Social Media’s Stealth Security “App” (TOS Violation Litigation)
Is the ‘Golden Age of Privacy” tanking as Generation Y Consumers worry less about exposing personal data on social platforms? Will heartburn meters at corporations spike, as workers embracing social media and BYOD cause a widening of risk parameters.
Consider the blurring lines between business and pleasure as online dating sites seek to enter the recruiting business, or how the CISO struggles to manage risk triggered by employees who forgot their iPhones, and use their Blackberries to deal with something of a personal nature that day.
Imagine the Risk Fest as the enterprise increasingly engages social networks, and business folk imbibe online cocktails with combinations of Facebook, Twitter, LinkedIn, YouTube, Amazon, and Match.com from their office PC, Tablet, or their smart phone.
Mass audience sites produce the greatest concentration of online security threats. While social media is not yet seen as handling “critical data”, business advertising on these networks is changing that as platforms seek ways to mitigate brand damaging security breaches (just ask Twitter and/or Burger King). In fact some research suggests that online advertisements are 182 times more likely to deliver malicious content than porn sites.
Twitter, like Facebook, is steadily introducing paid advertising options. Risks around disenfranchising business partners who are building up their advertising revenues are ramping, and the big boys of social media have a heightened sense of urgency to provide protection.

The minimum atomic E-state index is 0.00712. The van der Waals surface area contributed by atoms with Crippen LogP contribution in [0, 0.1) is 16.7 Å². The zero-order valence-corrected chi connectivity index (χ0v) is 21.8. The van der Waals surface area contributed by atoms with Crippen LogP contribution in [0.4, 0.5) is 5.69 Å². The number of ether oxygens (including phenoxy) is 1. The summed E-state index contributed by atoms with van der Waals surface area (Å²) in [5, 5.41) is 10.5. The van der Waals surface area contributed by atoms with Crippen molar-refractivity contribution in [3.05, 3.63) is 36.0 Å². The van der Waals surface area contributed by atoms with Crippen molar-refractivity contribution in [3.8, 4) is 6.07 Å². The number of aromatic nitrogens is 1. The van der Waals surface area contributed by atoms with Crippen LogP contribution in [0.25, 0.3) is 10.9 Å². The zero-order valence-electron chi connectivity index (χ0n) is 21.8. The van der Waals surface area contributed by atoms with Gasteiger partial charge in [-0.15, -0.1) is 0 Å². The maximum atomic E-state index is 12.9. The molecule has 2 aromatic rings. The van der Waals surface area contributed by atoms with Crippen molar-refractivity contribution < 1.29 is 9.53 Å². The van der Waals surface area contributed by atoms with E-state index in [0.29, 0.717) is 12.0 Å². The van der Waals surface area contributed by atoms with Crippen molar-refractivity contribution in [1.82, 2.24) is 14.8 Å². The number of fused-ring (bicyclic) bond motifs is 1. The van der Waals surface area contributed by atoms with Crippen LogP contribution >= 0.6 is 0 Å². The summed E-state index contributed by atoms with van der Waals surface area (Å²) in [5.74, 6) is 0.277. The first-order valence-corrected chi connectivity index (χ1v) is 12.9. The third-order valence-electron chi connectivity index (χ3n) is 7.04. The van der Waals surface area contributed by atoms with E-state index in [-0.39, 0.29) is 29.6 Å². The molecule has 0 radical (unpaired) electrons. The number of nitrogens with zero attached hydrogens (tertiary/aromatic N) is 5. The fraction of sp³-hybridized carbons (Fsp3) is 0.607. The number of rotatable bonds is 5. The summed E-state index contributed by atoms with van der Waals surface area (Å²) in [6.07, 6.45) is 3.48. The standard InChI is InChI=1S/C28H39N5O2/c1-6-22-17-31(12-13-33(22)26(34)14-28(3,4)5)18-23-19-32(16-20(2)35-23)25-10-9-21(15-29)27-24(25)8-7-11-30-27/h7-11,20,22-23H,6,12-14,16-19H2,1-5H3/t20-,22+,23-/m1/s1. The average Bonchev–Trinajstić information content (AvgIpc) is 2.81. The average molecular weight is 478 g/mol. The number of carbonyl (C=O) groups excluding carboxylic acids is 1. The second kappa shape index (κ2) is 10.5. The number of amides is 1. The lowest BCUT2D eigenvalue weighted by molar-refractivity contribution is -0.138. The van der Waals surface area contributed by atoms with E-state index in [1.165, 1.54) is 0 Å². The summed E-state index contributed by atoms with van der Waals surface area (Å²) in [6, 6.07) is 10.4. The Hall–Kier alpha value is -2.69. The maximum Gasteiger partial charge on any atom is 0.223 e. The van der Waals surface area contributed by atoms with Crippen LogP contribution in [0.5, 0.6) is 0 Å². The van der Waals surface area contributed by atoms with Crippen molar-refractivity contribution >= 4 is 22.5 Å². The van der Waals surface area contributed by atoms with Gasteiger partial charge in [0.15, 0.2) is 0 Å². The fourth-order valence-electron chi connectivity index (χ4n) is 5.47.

Enter TOS Violation Litigation; security startups & stalwarts alike are mobilizing to secure social media solutions, but users should take notice of another form of protection… changing legal strategies of companies that sue based solely on violation of a site’s TOS.
Last year Twitter sued those responsible for 5 of the most-used spamming tools on the site. “With this suit, we’re going straight to the source,” it said in a statement. “We hope the suit acts as a deterrent to other spammers, demonstrating the strength of our commitment to keep them off Twitter.”
Facebook also recently warned that they will aggressively enforce their TOS, threatening legal action against employers that force a user to violate the TOS by sharing a password.
We should be cognizant of how social media networks enforce their TOS in court. The current focus remains on malicious entities, and violation of TOS could be treated as vigorously as violation of state and federal law.
Okay – so how might this change the way that security vendors roadmap new products & services? While many security companies are starting to build social-media security tools directly into their antivirus packages and security suites, the state-of–the-art is far from elegant at this stage. Should security companies offer a service that profiles Twitter’s risk level, then rates their ability to win TOS litigation cases based on the number of users affected by a breach, and/or damage to the brand?
Similar to my thoughts around “unsung heroes” in an earlier post, I believe TOS violation litigation deserves consideration as Social Media’s Stealth Security “App”.